#Metoo: Too little too late?

Terry Richardson for Valentino SS15

As soon as the troubling news surfaced about the now outcast Hollywood producer Harvey Weinstein, the flood gates burst open triggering a tidal wave of harassment and sexual abuse allegations. The hashtag #metoo continues to “trend” on social media platforms, where every day a new bombshell is dropped.

He did what?! WHAT?! No! How? Really?!” Are typical reactions.

Faster than one can say “sexual abuse allegation” the reputation of a former figure of respect is shot down forever tainted – sometimes rightfully so, sometimes not. This is an incredibly difficult subject calling for desperate action for change (within our households, our organisations, and our society at large). While on one hand we are uncovering the painful stories of many women who are now empowered to speak out, on the other hand there is this apathetic beast of social media where instead of a court of law, allegations posted online are deemed substantial enough to incriminate. When “innocent until proven guilty” no longer applies in a world of digital disruption it is important to take caution.

In the shadow of Weinstein, and consequent anticipation that the public eye would quickly shift from film to fashion, Condé Nast, publisher of many of the world’s leading magazines such as Vogue and GQ, announced it would sever all ties to famed fashion photographer Terry Richardson due to claims of sexual misconduct.

Made public via a leaked e-mail, Condé Nast executive vice-president James Woodhouse stated:

“Condé Nast would like to no longer work with the photographer Terry Richardson. Any shoots that have been commission[ed] or any shoots that have been completed but not yet published should be killed and substituted with other material.”

Subsequently, luxury brands Valentino and Bulgari too followed suit.

Sisley Campaign shot by Terry Richardson

Allegations against Richardson have been public knowledge for years, where one prompted a civil lawsuit, which was settled out of court. No allegations have lead to criminal proceedings which absolutely does NOT excuse the photographer’s sleazy behaviour, however it is a fact to address.

As “cringe” as it is, Richardson has built his reputation on explicit perversion. “Uncle Terry” (his creepy nickname in the “biz”) has been publicly open about the perverted nature of his shoots. This “1970’s  porn” aesthetic clearly struck a cord with many leading creatives in the industry, such as for example Tom Ford.  Together Ford and Richardson collaborated in sculpting the provocative tone of the late 1990’s. Commissioned and legitimised by the world’s most important brands and magazines Richardson rose to become one of the most influential photographers of the 21st century.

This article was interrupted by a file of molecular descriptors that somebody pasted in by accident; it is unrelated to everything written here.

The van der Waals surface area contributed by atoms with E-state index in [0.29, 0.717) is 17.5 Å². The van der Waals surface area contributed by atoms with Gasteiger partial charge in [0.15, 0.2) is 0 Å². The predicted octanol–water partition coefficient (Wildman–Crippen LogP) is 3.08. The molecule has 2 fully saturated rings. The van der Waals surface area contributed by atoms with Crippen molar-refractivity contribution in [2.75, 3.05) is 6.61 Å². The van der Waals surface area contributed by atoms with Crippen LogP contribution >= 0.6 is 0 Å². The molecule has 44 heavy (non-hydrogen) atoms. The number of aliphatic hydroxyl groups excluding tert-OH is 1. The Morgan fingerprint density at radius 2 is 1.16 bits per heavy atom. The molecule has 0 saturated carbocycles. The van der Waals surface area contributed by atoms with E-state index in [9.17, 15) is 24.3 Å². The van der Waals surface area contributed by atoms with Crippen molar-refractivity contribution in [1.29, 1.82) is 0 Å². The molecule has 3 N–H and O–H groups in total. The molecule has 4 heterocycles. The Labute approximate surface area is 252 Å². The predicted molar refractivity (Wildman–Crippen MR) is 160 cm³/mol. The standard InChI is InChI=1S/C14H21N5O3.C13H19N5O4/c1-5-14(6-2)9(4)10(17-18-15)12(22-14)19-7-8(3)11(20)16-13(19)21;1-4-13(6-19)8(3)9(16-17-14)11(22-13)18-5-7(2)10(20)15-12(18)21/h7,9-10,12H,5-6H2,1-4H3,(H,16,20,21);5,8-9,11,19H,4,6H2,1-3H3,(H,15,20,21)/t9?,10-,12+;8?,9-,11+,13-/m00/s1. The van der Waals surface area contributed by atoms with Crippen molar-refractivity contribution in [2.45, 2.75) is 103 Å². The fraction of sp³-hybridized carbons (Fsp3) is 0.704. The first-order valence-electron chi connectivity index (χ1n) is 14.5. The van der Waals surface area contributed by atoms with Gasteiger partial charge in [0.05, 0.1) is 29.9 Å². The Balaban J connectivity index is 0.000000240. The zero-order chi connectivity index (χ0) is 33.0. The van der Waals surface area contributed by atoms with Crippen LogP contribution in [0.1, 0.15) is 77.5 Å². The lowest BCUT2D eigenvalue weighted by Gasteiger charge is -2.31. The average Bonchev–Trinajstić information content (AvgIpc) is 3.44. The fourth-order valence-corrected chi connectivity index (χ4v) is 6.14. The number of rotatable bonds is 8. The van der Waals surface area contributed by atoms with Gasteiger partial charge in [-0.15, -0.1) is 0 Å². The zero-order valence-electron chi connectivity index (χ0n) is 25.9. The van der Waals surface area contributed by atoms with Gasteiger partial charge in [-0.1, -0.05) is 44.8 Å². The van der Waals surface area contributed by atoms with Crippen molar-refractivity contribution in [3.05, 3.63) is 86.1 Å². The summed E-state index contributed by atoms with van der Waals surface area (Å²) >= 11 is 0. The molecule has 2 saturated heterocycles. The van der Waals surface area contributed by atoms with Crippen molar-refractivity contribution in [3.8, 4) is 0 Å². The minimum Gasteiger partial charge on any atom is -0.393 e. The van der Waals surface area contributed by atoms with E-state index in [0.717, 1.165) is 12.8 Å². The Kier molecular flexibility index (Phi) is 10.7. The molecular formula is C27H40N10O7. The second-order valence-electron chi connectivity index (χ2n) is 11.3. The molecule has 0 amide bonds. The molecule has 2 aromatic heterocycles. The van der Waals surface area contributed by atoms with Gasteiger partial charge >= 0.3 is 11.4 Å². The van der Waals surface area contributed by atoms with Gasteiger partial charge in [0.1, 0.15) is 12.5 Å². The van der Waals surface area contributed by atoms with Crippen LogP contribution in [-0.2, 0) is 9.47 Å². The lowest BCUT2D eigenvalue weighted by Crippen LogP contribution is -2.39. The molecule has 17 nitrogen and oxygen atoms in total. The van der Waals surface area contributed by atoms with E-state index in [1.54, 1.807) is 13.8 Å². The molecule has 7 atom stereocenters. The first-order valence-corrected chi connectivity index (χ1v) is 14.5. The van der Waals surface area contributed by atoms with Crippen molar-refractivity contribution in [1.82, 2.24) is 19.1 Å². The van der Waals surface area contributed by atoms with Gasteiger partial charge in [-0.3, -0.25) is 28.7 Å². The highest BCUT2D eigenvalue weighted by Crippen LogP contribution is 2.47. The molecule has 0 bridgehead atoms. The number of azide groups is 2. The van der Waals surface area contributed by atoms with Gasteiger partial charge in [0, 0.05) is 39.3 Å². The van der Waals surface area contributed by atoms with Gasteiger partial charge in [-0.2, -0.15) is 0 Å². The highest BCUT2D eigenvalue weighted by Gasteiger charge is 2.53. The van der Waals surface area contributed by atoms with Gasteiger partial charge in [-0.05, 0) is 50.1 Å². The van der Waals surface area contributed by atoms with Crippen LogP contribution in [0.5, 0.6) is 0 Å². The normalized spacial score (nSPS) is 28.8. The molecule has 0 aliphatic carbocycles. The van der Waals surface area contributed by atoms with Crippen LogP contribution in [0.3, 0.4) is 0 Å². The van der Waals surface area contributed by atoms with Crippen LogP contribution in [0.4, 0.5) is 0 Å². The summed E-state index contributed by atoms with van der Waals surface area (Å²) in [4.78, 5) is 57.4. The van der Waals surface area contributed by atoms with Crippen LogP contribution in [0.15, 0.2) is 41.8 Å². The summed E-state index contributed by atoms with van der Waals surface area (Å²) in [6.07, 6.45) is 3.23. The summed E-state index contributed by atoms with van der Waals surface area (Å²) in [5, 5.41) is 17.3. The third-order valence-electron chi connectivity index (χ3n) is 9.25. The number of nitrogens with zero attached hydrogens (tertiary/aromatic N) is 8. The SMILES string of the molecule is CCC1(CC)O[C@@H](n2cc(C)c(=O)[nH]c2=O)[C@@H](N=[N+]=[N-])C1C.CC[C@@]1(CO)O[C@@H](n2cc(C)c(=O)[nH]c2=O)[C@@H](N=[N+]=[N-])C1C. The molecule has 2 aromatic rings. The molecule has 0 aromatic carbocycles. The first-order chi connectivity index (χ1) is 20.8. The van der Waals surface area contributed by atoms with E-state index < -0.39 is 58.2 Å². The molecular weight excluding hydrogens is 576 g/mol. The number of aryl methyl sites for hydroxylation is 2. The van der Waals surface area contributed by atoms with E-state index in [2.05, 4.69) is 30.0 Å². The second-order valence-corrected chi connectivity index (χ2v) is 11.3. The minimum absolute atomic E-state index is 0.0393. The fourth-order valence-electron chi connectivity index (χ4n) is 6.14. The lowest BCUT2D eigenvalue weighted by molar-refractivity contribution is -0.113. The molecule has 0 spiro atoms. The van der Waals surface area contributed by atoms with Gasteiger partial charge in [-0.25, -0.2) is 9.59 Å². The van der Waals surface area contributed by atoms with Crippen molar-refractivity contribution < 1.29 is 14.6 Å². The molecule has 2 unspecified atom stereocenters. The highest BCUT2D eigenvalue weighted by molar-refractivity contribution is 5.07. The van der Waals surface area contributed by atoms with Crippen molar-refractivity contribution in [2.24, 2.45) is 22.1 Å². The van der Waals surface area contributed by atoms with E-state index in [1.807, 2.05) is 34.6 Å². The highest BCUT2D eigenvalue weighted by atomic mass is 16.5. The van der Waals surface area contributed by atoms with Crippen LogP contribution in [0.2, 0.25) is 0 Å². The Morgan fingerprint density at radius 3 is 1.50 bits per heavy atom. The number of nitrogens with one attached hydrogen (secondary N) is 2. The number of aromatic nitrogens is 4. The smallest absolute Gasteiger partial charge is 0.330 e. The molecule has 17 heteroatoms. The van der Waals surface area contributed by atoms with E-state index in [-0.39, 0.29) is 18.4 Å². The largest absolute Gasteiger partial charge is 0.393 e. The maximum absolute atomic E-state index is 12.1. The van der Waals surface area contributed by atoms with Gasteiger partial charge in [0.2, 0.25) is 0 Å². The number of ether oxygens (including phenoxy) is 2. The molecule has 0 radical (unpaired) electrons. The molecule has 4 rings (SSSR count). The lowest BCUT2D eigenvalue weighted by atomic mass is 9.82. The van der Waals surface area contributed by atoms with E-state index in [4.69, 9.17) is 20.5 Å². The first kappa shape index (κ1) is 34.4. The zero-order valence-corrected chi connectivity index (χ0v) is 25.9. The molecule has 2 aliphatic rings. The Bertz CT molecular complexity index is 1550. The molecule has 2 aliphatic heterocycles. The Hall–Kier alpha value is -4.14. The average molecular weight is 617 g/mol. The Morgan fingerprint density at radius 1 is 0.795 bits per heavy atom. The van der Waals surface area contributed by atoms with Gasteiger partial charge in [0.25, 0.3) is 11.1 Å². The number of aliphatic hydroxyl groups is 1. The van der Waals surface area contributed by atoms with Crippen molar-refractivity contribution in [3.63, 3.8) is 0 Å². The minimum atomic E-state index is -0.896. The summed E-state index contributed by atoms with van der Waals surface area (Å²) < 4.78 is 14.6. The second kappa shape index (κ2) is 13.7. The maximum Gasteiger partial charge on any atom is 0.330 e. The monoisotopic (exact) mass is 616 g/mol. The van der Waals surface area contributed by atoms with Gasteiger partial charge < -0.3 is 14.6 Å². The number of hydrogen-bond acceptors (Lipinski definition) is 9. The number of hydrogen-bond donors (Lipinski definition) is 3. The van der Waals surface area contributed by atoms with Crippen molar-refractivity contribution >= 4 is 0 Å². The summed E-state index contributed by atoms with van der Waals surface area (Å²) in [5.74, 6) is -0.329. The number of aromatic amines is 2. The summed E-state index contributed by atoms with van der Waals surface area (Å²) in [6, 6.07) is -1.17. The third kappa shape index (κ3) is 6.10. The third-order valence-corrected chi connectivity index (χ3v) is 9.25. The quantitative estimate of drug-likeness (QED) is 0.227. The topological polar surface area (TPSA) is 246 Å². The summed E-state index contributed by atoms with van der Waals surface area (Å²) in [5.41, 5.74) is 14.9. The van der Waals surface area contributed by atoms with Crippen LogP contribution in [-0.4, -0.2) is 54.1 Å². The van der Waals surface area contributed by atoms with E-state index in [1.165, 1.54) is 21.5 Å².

Now the question is this: if fashion felt morally uncomfortable for this indecent behaviour, why did they support and continue to hire him? Why has Richardson only been outcast now many years after those allegations first came to light?

Tom Ford shot by Terry Richardson

Swerving away from the negative publicity of course. I do praise CN for taking a stand but will the matter of sexual harassment in the fashion industry continue to be addressed at a deeper level?

Richardson is now labeled a “monster” (which may or may not be accurate – I am in no position to make such a claim) but I do think that the conversation in the media needs to shift from this one man to examine the professional culture of our industry. I believe we should view this watershed moment as an opportunity to promote greater transparency in order to hold alleged predators accountable for their actions in the future.

This finger pointing at one individual and posting a status under a trending hashtag at the end of the day does nothing in solving a serious problem at large. Each and every one of us is accountable for our choices – the choice to abuse, the choice to stay silent, the choice to take part in a provocative shoot, the choice to support an image we do not feel comfortable with.

Such choices can be tricky particularly in an industry which is a perceived elite bubble built on the distinction of hierarchy and set boundaries – one minute you are in (after working your whole life towards your dream) and the next minute you are out. Do we choose to say something despite the risk of losing our social position?

These past weeks have sparked a lot of soul searching and I hope that we will take a step back to reexamine our culture (industry and organisational) in order to move forward. Fashion’s problem of abuse and harassment lies much deeper than one man unfortunately.